Genome-wide association studies are discovering relationships between single nucleotide polymorphisms (SNPs) and breast cancer, but the functions of these SNPs are unknown and environmental exposures are likely to be important. We assessed whether breast cancer risk SNPs interacted with ionizing radiation, a known breast carcinogen, among 859 cases and 1083 controls nested in the United States Radiologic Technologists cohort. Among eleven Breast Cancer Association Consortium risk SNPs, we found that the genotype-associated breast cancer risk varied significantly by radiation dose for rs2107425 in the H19 gene (pinteraction=0.001). H19 is a maternally expressed imprinted mRNA that is closely involved in regulating the IGF2 gene and could exert its influence by this or by some other radiation-related pathway.
doi:10.1158/1055-9965.EPI-08-0300
PMCID: PMC2583248  PMID: 18708391
14.  The ATM missense mutation Ser49Cys and risk of breast cancer 
Human mutation  2006;27(6):538-544.
Homozygous mutation in the ATM gene causes ataxia telangiectasia and heterozygous mutation carriers may be at increased risk of breast cancer. We studied a total of 22 ATM variants in two large population-based studies of 2856 breast cancer cases and 3344 controls from the U.S. and Poland. The missense mutation Ser49Cys (S49C), carried by approximately 2% of subjects, was more common in cases than controls in both study populations, combined odds ratio (OR) 1.69, 95% CI 1.19 – 2.40, P = 0.004. Another missense mutation at approximately 2% frequency, F858L, was associated with a significant increased risk in the U.S. study but not in Poland, combined OR of 1.44, 95% CI 0.98 – 2.11, P = 0.06. These analyses provide the most convincing evidence thus far that some missense mutations in ATM, particularly S49C, may be breast cancer susceptibility alleles. Because of their low frequency, even larger sample sizes are required to more firmly establish these associations.
doi:10.1002/humu.20323
PMCID: PMC1850333  PMID: 16652348
15.  Polymorphisms in oxidative stress and inflammation pathway genes, low-dose ionizing radiation, and the risk of breast cancer among US radiologic technologists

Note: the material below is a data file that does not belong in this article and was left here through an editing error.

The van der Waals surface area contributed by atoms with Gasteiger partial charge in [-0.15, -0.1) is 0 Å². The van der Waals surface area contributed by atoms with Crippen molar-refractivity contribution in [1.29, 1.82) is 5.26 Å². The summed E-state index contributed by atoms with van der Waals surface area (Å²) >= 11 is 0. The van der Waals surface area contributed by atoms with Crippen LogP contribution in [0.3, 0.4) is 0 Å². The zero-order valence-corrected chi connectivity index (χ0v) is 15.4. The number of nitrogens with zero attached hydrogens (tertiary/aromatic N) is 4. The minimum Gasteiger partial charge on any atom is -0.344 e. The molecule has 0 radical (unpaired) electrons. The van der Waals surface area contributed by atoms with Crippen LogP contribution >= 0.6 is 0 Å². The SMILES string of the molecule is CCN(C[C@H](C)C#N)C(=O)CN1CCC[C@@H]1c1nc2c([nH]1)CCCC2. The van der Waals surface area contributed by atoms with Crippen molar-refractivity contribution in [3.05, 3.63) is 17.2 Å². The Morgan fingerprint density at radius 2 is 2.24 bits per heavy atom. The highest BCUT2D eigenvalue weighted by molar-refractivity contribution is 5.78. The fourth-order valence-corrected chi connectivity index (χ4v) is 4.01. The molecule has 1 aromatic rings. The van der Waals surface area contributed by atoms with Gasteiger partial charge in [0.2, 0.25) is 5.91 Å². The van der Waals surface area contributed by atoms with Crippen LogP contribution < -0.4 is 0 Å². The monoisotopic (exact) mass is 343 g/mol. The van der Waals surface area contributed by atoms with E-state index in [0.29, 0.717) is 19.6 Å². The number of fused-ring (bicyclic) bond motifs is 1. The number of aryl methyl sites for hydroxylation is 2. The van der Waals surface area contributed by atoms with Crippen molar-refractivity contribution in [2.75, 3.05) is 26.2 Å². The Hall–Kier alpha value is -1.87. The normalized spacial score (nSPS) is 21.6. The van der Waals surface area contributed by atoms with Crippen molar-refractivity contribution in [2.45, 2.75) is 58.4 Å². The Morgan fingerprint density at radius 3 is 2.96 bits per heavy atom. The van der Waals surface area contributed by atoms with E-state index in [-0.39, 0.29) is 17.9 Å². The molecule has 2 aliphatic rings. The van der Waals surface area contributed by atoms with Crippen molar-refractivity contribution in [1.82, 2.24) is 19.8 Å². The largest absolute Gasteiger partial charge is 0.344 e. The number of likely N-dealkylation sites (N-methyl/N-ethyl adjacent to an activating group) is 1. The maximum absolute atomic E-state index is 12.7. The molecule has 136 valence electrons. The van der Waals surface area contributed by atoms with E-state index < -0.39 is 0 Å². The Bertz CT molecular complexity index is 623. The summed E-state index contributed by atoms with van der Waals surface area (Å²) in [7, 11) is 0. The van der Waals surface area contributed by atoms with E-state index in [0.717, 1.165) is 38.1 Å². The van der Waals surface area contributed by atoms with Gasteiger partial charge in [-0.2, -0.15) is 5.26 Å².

Cancer causes & control : CCC  2010;21(11):1857-1866.
Objective
Ionizing radiation, an established breast cancer risk factor, has been shown to induce oxidative damage and chronic inflammation. Polymorphic variation in oxidative stress and inflammatory-mediated pathway genes may modify radiation-related breast cancer risk.
Methods
We estimated breast cancer risk for 28 common variants in 16 candidate genes involved in these pathways among 859 breast cancer cases and 1,083 controls nested within the US Radiologic Technologists cohort. We estimated associations between occupational and personal diagnostic radiation exposures with breast cancer by modeling the odds ratio (OR) as a linear function in logistic regression models and assessed heterogeneity of the dose–response across genotypes.
Results
There was suggestive evidence of an interaction between the rs5277 variant in PTGS2 and radiation-related breast cancer risk. The excess OR (EOR)/Gy from occupational radiation exposure = 5.5 (95%CI 1.2–12.5) for the GG genotype versus EOR/Gy < 0 (95%CI < 0–3.8) and EOR/Gy < 0 (95%CI < 0–14.8) for the GC and CC genotypes, respectively, (pinteraction = 0.04). The association between radiation and breast cancer was not modified by other SNPs examined.
Conclusions
This study suggests that variation in PTGS2 may modify the breast cancer risk from occupational radiation exposure, but replication in other populations is needed to confirm this result.
doi:10.1007/s10552-010-9613-7
PMCID: PMC3076104  PMID: 20711808
PTGS2; COX-2; Inflammation; Breast cancer; Radiation

Results 1-15 (15)